consider the following situation:
One day you and a good friend of yours are crossing Hooper Avenue. You are not looking where you are going, and you are run down by a cement truck. Your friend is so shocked that he or she drops dead from a massive stroke. But as luck has it, someone from the OCC psychology department rushes both bodies over to the nearby medical center for a dramatic emergency operation. It seems that although your body was destroyed in the accident, your head was not harmed at all. Since your friend has a perfectly healthy body, it seems that we might be able to save at least one of you, by putting your brain into your friend’s body. The doctor in charge said that we can do this by removing the upper 30% of your brain (the damaged part) and grafting on to the lower part of your friend’s brain. This way we do not have to attach the whole brain to the spine, and we do not have to worry about matching the hormones of the two people involved. You see, your friend is the opposite sex as you. So, if you are female, the top part of your brain is now attached to the bottom part of a man’s brain, which is sitting in a male body. If you are male, the situation is reversed. Thus, all portions of the brain responsible for producing hormones, (testosterone for the male body; estrogen for the female), have remained intact. The only part of the brain that was replaced was the portion responsible for consciousness, thought, memory, and, a sense of self. These are all the same that you possessed at the time of the accident. The philosophical question that we must now raise is, “Whom did we save?” You? Your friend? Or, did we create some new third person? For the time being, we will call this individual “Schwartz.” This name is not gender specific. And it does not bias our judgment, at the outset, in favor of any one conclusion in particular.
Two of your philosopher friends come into your room to visit you. Choose your two friends from any of the philosophers within Chapter 3. After a round of “Hellos” and “How are you feeling,” the three of you begin to discuss the following questions:
Who survived the operation?
Is “it” the “same” person who existed five minutes before the accident?
Is “it” the “same” person who will exist five years after the accident?
This situation is farfetched. But thinking about it forces us to ask questions about what the human “self” and a human “being” really are. Are we basically a mind, which is tied to such things as consciousness and memories? Are we a metaphysical soul, which exists separate from our body and our consciousness? Are we basically bodies, connected to instinct, hormones, and to all the various physical and material body processes? Are we products of culture, and thus tied to the way others see and judge us? Or, are we some sort of mixture of two or more of these things?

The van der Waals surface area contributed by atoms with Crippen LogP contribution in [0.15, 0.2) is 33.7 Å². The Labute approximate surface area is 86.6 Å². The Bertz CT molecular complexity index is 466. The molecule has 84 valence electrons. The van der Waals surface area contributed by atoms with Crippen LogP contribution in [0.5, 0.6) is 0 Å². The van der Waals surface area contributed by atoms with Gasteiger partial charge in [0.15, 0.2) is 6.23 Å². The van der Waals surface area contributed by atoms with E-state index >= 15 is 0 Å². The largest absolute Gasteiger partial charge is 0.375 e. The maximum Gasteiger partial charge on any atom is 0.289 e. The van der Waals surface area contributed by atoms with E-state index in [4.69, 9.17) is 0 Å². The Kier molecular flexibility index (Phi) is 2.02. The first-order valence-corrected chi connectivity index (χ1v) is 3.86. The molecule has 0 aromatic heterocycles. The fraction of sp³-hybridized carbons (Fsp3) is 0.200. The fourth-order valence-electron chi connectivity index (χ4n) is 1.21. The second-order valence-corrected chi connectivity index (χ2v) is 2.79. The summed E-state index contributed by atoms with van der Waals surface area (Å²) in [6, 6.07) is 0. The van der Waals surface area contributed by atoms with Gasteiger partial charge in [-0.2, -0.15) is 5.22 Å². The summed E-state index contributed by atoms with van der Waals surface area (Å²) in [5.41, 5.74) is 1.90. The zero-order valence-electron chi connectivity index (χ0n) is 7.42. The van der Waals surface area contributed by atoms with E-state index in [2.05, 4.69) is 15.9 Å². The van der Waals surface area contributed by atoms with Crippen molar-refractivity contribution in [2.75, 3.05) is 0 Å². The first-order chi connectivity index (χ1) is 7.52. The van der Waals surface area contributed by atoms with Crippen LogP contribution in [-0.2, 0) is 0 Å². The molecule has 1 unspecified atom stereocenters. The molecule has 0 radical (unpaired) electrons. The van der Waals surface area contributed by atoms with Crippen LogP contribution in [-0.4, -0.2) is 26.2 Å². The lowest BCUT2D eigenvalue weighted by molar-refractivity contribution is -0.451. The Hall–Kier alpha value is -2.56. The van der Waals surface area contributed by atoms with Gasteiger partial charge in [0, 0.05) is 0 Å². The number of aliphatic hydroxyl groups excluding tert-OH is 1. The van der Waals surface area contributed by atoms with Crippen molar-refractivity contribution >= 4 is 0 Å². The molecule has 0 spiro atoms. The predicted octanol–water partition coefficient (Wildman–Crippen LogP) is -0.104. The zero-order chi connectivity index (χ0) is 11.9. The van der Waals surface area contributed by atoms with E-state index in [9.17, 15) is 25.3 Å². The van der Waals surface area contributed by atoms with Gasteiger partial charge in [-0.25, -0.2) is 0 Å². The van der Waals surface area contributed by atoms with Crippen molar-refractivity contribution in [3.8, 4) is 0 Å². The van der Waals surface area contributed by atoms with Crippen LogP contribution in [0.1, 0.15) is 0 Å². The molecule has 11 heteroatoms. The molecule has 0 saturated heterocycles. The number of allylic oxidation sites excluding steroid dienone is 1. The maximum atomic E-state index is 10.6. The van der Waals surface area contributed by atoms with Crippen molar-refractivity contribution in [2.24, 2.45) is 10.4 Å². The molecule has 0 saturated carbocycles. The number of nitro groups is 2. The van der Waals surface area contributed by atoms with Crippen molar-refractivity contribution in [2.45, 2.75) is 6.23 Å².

Your assignment is to write a two to three page paper (from 700 to 1000 words), which tells what happened in the conversation that you had with the two philosophers. Where did you agree; and where did you disagree?
Your paper should be organized into the four sections described below. Please use the section headings, Part One, Part Two, Part Three and Part Four, within your paper.
Part One: Area of Philosophy. Write an introduction to your paper, which clearly identifies a general area of philosophy, within which the philosophical problem that you will be exploring can be found. Refer to Chapter One if you need to review these areas. Do you think that the question posed above place your discussion within Metaphysics, Theory of Knowledge, Ethics, Political Philosophy, and/or Philosophy of Religion? Part one of your paper should be brief and concise. No more than 50 to 100 words maximum.
Part Two: Argument Analysis. Present the points of view, and the arguments supporting those views, from the two philosophers you have chosen to discuss these philosophical questions with you. Summarize and pick these arguments apart a little. What are the main premises of their arguments? Does they make any important assumptions? What evidence do they present that is factual and verifiable? And what evidence do they present that is more a matter of speculation and/or interpretation? In this section of your paper you are merely analyzing, or, picking apart the arguments. Do not draw any conclusions as to whether or not these arguments are valid and/or sound. This section of your paper should be at least 250 words.
Part Three: Argument Evaluation. In this section present and defend some judgments about these arguments. Are these premises safe to accept? Are there any questionable assumptions made? If we do accept them do they take us logically to their conclusions? Your evaluation should make explicit use of concepts such as “assumption,” “soundness” and “validity,” as these are presented within Chapter One of the text. This section of your paper should be at least 250 words.
Part Four: Conclusion. Draw your own interesting and relevant conclusions about the philosophical problem you are exploring. Do not merely offer a set of “feelings” or an “opinion.” Instead, build your own argument, regarding the questions above. If you find that you are in agreement with some of the philosopher’s ideas, then you can use these as part of your own argument, so long as you do not merely reiterate what they are saying. This part of your paper should be 300 words minimum.
Formatting the essay
Your essays should be single-spaced, with one-inch margins, and a 10-point Arial font.
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